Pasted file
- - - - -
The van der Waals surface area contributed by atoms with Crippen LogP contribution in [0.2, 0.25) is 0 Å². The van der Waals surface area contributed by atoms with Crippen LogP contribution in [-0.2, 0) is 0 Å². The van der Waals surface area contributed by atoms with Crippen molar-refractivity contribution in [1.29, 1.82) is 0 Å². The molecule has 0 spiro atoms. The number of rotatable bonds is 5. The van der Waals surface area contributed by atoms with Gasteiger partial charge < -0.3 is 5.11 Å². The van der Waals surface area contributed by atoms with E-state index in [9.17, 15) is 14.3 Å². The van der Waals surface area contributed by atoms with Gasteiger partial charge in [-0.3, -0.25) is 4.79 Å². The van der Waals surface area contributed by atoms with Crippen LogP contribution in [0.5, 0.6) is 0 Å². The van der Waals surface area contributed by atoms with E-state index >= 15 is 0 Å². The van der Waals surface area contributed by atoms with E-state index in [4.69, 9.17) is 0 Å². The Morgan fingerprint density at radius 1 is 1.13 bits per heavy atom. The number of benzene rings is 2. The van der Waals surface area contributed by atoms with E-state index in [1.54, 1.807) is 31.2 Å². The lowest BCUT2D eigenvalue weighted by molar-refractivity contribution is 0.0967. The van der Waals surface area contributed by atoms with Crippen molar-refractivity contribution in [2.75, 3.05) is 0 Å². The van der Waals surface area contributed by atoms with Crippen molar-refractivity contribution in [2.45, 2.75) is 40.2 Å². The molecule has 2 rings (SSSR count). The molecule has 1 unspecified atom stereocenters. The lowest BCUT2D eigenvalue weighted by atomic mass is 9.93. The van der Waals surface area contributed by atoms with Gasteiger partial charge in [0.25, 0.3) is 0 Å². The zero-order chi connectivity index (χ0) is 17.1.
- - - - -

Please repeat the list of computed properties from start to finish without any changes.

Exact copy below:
The van der Waals surface area contributed by atoms with Crippen LogP contribution in [0.2, 0.25) is 0 Å². The van der Waals surface area contributed by atoms with Crippen LogP contribution in [-0.2, 0) is 0 Å². The van der Waals surface area contributed by atoms with Crippen molar-refractivity contribution in [1.29, 1.82) is 0 Å². The molecule has 0 spiro atoms. The number of rotatable bonds is 5. The van der Waals surface area contributed by atoms with Gasteiger partial charge < -0.3 is 5.11 Å². The van der Waals surface area contributed by atoms with E-state index in [9.17, 15) is 14.3 Å². The van der Waals surface area contributed by atoms with Gasteiger partial charge in [-0.3, -0.25) is 4.79 Å². The van der Waals surface area contributed by atoms with Crippen LogP contribution in [0.5, 0.6) is 0 Å². The van der Waals surface area contributed by atoms with E-state index >= 15 is 0 Å². The van der Waals surface area contributed by atoms with E-state index in [4.69, 9.17) is 0 Å². The Morgan fingerprint density at radius 1 is 1.13 bits per heavy atom. The number of benzene rings is 2. The van der Waals surface area contributed by atoms with E-state index in [1.54, 1.807) is 31.2 Å². The lowest BCUT2D eigenvalue weighted by molar-refractivity contribution is 0.0967. The van der Waals surface area contributed by atoms with Crippen molar-refractivity contribution in [2.75, 3.05) is 0 Å². The van der Waals surface area contributed by atoms with Crippen molar-refractivity contribution in [2.45, 2.75) is 40.2 Å². The molecule has 2 rings (SSSR count). The molecule has 1 unspecified atom stereocenters. The lowest BCUT2D eigenvalue weighted by atomic mass is 9.93. The van der Waals surface area contributed by atoms with Gasteiger partial charge in [0.25, 0.3) is 0 Å². The zero-order chi connectivity index (χ0) is 17.1.